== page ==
I have always been afraid to say that, I NEED THERAPY.
Growing up in an African household, and coming from a diplomatic family, I was taught to believe that the painful things that happen to me are reasonable. The people in my life told me that part of growing up was accepting that “shit happens,” and the idea of going to see a professional to discuss my issues often brought the assumption that I am crazy, or I am incapable of handling my problems.
During my high school years, I would hear people talk about needing “self-care days,” and going to therapists, and I thought it must be an ‘American thing.’ I thought the best way to handle stressful situations was NOT to allow myself the time to process it. “Just keep moving,” I thought, “it’ll fix itself eventually.”
First of all, there is nothing reasonable about pain. We were not created to experience pain, but we do because of the kind of world in which we live. The things that happen will either affect us in a small, barely noticeable way, or in a significant way, but they will affect us. When we don’t take time to process the things that happen, we begin to pile pain on top of more pain until eventually, it becomes baggage that we carry into every new season of our lives. What my parents and my culture did not teach me is that it is okay to work through difficult situations with other people.
Therapy is a form of self-love, which is necessary for every single person. The bible says, “You shall love your neighbor as yourself,” which is why people will always reflect onto others what they feel about themselves. The only way we can show the maximum amount of love to the people around us is if we have the maximum amount of respect for ourselves, and when we don’t, then we are walking around allowing the lack of love for ourselves to hurt other people. By doing so, we also make ourselves open to receive other people’s hurt.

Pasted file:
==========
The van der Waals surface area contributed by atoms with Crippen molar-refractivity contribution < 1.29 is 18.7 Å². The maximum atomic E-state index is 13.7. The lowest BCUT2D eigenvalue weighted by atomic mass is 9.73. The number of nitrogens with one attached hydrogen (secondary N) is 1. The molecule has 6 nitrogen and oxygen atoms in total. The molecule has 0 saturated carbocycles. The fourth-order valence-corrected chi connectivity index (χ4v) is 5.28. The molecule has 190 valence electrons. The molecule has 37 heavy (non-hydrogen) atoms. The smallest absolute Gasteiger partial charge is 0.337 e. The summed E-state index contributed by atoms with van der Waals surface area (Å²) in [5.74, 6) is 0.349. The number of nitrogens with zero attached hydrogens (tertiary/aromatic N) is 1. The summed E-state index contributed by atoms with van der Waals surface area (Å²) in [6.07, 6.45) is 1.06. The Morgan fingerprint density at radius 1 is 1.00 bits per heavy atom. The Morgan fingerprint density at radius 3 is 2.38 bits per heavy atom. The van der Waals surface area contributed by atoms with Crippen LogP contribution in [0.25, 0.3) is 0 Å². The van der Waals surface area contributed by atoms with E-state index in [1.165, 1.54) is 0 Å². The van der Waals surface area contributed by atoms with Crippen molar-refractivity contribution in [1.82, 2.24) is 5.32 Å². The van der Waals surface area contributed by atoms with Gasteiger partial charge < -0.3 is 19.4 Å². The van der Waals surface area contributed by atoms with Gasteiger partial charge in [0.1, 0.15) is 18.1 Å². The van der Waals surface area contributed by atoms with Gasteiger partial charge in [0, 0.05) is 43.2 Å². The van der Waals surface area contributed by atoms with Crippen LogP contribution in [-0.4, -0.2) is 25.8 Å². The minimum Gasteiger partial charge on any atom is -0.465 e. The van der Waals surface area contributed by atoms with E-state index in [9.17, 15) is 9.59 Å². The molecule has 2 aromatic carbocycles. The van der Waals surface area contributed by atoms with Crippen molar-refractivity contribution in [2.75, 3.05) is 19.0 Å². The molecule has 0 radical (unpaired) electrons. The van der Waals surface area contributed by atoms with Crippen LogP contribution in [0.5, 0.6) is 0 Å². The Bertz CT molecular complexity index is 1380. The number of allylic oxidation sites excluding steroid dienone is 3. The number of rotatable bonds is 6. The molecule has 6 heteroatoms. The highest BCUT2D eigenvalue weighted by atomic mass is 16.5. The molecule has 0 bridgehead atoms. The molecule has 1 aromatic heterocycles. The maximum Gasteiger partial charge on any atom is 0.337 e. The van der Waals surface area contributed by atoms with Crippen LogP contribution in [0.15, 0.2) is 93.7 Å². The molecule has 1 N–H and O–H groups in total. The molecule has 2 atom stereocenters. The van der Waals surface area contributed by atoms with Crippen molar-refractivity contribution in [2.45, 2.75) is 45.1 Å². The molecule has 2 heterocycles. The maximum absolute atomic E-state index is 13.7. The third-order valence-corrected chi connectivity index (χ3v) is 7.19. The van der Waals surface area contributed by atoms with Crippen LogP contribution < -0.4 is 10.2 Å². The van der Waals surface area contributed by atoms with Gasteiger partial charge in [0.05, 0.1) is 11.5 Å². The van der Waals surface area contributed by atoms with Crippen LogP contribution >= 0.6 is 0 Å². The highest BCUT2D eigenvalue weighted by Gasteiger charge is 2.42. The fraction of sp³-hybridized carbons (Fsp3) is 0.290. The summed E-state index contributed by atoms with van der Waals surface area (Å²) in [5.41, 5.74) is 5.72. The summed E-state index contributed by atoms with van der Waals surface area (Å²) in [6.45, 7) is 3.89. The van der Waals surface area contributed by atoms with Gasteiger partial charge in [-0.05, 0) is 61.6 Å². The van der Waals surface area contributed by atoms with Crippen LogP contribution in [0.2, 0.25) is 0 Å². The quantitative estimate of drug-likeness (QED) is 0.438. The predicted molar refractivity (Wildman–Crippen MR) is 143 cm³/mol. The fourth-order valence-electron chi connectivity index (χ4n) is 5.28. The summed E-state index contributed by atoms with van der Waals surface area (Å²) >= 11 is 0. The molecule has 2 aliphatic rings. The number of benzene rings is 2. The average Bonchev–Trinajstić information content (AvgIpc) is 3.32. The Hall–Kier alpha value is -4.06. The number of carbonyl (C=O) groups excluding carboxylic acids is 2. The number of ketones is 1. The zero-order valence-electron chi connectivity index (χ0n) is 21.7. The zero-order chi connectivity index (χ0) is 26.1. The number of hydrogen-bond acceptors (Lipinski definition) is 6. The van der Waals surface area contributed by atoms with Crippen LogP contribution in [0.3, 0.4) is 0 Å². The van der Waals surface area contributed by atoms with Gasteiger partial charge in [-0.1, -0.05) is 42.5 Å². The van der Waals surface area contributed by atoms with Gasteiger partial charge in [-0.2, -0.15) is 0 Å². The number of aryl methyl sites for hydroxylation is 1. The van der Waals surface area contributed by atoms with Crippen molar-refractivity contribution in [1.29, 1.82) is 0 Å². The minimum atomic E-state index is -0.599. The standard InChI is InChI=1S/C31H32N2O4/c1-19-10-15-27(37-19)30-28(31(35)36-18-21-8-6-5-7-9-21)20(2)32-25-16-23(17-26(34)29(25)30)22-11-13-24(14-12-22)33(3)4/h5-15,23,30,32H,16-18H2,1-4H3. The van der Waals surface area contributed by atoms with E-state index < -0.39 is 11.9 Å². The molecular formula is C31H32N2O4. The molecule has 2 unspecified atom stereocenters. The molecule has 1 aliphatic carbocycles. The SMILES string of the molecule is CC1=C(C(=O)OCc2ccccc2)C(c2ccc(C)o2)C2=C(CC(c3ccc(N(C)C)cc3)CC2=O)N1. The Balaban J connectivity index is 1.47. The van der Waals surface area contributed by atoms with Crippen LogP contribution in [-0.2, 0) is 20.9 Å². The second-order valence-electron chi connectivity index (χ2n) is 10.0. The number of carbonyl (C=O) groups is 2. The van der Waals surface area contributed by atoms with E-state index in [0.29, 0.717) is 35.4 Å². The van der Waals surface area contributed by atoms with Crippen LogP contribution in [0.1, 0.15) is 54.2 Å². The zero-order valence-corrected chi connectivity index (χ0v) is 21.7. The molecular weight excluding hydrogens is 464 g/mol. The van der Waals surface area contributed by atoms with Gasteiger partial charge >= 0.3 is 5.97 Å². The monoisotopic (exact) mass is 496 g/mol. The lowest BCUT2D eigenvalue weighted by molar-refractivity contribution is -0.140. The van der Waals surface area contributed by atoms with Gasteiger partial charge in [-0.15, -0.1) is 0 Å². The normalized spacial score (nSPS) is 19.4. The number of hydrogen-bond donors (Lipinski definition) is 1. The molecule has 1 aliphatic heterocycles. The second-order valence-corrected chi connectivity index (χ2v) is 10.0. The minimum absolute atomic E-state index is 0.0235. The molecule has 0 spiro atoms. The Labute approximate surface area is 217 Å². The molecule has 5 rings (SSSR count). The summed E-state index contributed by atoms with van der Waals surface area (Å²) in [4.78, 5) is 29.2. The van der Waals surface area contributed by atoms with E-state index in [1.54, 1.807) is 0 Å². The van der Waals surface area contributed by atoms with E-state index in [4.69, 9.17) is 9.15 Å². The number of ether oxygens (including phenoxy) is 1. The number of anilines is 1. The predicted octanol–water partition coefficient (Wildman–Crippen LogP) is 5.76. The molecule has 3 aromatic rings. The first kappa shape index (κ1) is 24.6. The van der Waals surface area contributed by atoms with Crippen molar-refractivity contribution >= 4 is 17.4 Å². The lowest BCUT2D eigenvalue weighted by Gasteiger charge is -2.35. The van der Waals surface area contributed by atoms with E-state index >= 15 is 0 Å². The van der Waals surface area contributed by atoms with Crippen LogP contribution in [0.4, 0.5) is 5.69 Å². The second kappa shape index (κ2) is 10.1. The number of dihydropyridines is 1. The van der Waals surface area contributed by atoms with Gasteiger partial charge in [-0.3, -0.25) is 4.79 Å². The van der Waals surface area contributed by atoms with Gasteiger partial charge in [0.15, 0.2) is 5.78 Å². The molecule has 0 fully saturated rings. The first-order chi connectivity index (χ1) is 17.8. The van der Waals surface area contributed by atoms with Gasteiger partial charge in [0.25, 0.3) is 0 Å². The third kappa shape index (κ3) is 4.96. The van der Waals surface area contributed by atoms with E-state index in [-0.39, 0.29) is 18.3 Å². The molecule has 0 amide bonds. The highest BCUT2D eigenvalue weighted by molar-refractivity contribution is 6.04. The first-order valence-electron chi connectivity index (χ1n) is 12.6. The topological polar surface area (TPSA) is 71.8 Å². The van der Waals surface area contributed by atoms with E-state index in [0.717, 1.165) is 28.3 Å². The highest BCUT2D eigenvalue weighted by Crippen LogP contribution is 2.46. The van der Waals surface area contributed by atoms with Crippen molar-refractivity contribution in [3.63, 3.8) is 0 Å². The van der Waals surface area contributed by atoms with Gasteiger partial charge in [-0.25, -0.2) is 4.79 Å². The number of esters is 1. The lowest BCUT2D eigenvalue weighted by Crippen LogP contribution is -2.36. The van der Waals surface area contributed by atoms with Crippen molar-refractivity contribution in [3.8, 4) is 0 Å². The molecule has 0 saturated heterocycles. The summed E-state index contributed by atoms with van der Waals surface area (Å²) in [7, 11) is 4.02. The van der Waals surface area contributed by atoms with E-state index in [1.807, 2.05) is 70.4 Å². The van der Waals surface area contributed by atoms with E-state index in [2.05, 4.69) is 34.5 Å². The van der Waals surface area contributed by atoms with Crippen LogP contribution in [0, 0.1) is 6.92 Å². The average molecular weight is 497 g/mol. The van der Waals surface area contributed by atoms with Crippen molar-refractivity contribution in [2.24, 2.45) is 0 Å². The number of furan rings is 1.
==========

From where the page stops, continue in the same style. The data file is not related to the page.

It can be as simple as having a coworker tell you that you did a lousy job with something. Not because of anything you did, but because the coworker is unhappy, so you begin to remember all the times people told you, you were terrible at something, and because you didn’t allow yourself time to work through it the first time it happened, now you believe that you are not enough.
Everything that we think is normal today is because, at some point in our lives, someone or something taught us that that is the right way to think or react, or even the right way to behave. In my case, I thought suppressing my emotions was normal. I believed that therapy was a form of weakness, and so whenever I talked to people about what went on in my life, I felt scared because I thought I was becoming a weak woman.
Society and culture have made therapy sound like the last resort when it should be the first. The idea behind counseling is not that you should keep going for the rest of your life, but that you use it when you need it most as a tool to help you get back on your feet, and once you feel that you no longer need it, you are not required to keep attending. Every person needs time set aside to confront their feelings, process their pain, and to reflect on their life. We cannot continue to be afraid to share the burden of our emotions with the people who are trained to handle it. It makes change easier when you can see the parts of yourself that need changing. All therapy is, is an objective perspective of our thoughts, and situations so, you are not crazy for needing counseling, and you are not weak. As Christine Obaugh once said, “We repeat what we don’t repair.”